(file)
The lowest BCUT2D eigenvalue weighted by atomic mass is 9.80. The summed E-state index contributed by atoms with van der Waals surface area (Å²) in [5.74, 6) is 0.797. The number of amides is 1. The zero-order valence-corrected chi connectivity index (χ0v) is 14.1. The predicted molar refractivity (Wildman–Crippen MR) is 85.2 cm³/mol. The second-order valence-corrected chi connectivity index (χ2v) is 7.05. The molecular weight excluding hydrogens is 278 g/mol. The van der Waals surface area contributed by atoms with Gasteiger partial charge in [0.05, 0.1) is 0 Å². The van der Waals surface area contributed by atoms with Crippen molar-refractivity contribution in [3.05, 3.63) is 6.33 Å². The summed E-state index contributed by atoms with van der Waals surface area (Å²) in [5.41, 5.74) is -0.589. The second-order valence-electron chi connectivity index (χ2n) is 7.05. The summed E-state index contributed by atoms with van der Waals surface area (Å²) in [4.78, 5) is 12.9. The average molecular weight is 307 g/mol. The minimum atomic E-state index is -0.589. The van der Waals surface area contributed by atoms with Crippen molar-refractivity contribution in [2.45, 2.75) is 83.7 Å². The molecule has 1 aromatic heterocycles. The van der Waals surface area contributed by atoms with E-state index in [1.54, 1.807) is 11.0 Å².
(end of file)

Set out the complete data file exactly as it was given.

The lowest BCUT2D eigenvalue weighted by atomic mass is 9.80. The summed E-state index contributed by atoms with van der Waals surface area (Å²) in [5.74, 6) is 0.797. The number of amides is 1. The zero-order valence-corrected chi connectivity index (χ0v) is 14.1. The predicted molar refractivity (Wildman–Crippen MR) is 85.2 cm³/mol. The second-order valence-corrected chi connectivity index (χ2v) is 7.05. The molecular weight excluding hydrogens is 278 g/mol. The van der Waals surface area contributed by atoms with Gasteiger partial charge in [0.05, 0.1) is 0 Å². The van der Waals surface area contributed by atoms with Crippen molar-refractivity contribution in [3.05, 3.63) is 6.33 Å². The summed E-state index contributed by atoms with van der Waals surface area (Å²) in [5.41, 5.74) is -0.589. The second-order valence-electron chi connectivity index (χ2n) is 7.05. The summed E-state index contributed by atoms with van der Waals surface area (Å²) in [4.78, 5) is 12.9. The average molecular weight is 307 g/mol. The minimum atomic E-state index is -0.589. The van der Waals surface area contributed by atoms with Crippen molar-refractivity contribution in [2.45, 2.75) is 83.7 Å². The molecule has 1 aromatic heterocycles. The van der Waals surface area contributed by atoms with E-state index in [1.54, 1.807) is 11.0 Å².